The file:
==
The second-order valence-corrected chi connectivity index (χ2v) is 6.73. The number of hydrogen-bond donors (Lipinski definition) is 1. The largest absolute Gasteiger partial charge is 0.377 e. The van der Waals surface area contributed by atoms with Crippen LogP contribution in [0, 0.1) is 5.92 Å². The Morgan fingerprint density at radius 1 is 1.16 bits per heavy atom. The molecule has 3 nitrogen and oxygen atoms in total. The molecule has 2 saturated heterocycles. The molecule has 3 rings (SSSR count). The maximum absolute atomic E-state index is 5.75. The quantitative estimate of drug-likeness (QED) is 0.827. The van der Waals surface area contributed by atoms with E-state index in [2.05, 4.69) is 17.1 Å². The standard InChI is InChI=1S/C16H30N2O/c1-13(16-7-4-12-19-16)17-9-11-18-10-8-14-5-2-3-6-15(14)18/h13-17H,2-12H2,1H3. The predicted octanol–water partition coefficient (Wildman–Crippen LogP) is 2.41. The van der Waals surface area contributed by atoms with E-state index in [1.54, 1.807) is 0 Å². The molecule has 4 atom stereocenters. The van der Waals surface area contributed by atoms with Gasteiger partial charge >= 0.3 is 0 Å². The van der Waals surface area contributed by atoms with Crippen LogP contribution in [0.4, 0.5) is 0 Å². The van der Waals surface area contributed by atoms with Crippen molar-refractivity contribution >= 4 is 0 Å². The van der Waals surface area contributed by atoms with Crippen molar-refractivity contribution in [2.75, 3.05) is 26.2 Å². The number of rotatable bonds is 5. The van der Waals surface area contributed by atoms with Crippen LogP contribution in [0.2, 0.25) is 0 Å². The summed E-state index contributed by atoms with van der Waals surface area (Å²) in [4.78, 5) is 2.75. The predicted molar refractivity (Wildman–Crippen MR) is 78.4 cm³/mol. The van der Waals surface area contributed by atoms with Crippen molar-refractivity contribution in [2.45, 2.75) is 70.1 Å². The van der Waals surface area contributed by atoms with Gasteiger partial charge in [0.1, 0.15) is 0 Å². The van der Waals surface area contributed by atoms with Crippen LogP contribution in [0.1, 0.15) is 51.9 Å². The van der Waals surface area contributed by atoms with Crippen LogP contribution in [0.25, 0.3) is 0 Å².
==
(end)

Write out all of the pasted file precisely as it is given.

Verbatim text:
The second-order valence-corrected chi connectivity index (χ2v) is 6.73. The number of hydrogen-bond donors (Lipinski definition) is 1. The largest absolute Gasteiger partial charge is 0.377 e. The van der Waals surface area contributed by atoms with Crippen LogP contribution in [0, 0.1) is 5.92 Å². The Morgan fingerprint density at radius 1 is 1.16 bits per heavy atom. The molecule has 3 nitrogen and oxygen atoms in total. The molecule has 2 saturated heterocycles. The molecule has 3 rings (SSSR count). The maximum absolute atomic E-state index is 5.75. The quantitative estimate of drug-likeness (QED) is 0.827. The van der Waals surface area contributed by atoms with E-state index in [2.05, 4.69) is 17.1 Å². The standard InChI is InChI=1S/C16H30N2O/c1-13(16-7-4-12-19-16)17-9-11-18-10-8-14-5-2-3-6-15(14)18/h13-17H,2-12H2,1H3. The predicted octanol–water partition coefficient (Wildman–Crippen LogP) is 2.41. The van der Waals surface area contributed by atoms with E-state index in [1.54, 1.807) is 0 Å². The molecule has 4 atom stereocenters. The van der Waals surface area contributed by atoms with Gasteiger partial charge >= 0.3 is 0 Å². The van der Waals surface area contributed by atoms with Crippen LogP contribution in [0.4, 0.5) is 0 Å². The van der Waals surface area contributed by atoms with Crippen molar-refractivity contribution >= 4 is 0 Å². The van der Waals surface area contributed by atoms with Crippen molar-refractivity contribution in [2.75, 3.05) is 26.2 Å². The number of rotatable bonds is 5. The van der Waals surface area contributed by atoms with Crippen LogP contribution in [0.2, 0.25) is 0 Å². The summed E-state index contributed by atoms with van der Waals surface area (Å²) in [4.78, 5) is 2.75. The predicted molar refractivity (Wildman–Crippen MR) is 78.4 cm³/mol. The van der Waals surface area contributed by atoms with Crippen molar-refractivity contribution in [2.45, 2.75) is 70.1 Å². The van der Waals surface area contributed by atoms with Gasteiger partial charge in [0.1, 0.15) is 0 Å². The van der Waals surface area contributed by atoms with Crippen LogP contribution in [0.1, 0.15) is 51.9 Å². The van der Waals surface area contributed by atoms with Crippen LogP contribution in [0.25, 0.3) is 0 Å².